By Mira Korber, guest blogger.
What do the horse racing industry and the 2008 housing collapse have in common? More than you might think. According to this interview with Joe Drape, New York Times sports writer, over-breeding of thoroughbreds and over-borrowing to buy homes both lead to the same result: a market crash.
But, it seems the horse racing industry might be (somewhat) on the mend. The statistics from the Keeneland auctions (where many racehorses are bought and sold), show tremendous increases over last year’s numbers. This year, nominations for the renowned Triple Crown have increased 9% over 2011. The same cannot be said, however, for the housing market, which shows continually low volume of house sales.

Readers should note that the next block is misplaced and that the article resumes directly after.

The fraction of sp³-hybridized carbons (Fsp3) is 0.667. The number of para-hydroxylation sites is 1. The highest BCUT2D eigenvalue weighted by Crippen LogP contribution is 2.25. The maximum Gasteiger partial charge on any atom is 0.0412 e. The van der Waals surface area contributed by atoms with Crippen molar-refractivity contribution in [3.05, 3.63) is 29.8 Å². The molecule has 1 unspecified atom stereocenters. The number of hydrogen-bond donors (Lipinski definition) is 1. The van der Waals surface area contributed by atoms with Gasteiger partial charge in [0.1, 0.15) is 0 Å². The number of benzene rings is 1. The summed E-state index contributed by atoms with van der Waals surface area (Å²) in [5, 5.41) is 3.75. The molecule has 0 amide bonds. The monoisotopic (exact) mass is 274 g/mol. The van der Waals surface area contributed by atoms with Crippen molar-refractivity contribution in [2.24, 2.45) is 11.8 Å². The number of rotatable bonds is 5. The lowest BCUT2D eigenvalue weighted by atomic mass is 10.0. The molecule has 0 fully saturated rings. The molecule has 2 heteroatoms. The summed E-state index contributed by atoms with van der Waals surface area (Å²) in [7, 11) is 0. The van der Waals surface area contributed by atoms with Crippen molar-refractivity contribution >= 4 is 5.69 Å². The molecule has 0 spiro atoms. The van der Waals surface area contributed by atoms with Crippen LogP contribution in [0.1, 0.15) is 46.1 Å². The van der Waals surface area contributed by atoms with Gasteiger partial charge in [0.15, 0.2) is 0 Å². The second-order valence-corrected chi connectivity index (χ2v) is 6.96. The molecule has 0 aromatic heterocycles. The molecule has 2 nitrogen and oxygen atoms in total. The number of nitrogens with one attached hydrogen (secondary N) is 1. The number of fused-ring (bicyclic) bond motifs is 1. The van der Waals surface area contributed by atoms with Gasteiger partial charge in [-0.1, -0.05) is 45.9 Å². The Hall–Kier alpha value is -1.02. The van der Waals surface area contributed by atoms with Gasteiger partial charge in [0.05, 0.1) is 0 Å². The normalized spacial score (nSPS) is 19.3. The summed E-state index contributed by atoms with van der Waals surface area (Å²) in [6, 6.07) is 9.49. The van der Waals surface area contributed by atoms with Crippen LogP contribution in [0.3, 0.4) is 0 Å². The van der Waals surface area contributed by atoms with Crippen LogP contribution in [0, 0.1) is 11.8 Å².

Some more numbers for the Kentucky horse industry show just how much “the sport of kings” actually reaches a larger group of people than just the stereotypically aristocratic participants. A $10 billion tourist industry features horse racing as its symbol, and some 14,600 jobs relate to the racing/tourist market segment.
Although Keeneland numbers are on the rise, there’s no doubt the industry is still rather a wobbly colt. Adding slots and gaming to racetracks is a greatly controversial issue, but it would certainly increase revenues in a struggling marketplace.
To find out more about the horse industry — from breeding to boarding to showing — read this study on equine economics in Virginia.
The Economic Lesson
The market for race horses attests to the power of supply and demand. In Joe Drape’s NY Times article, he cites stallions that once commanded $100k per breeding now only bring in $10k. With a contraction of market demand comes a contraction in price (and quantity).
The Bottom Line: Horse racing is a sport of tremendous affluence, yet the market still dictates its health as an industry.
An Economic Question: How would the retraction of the horse industry be represented on a Kentucky supply and demand graph for tourism?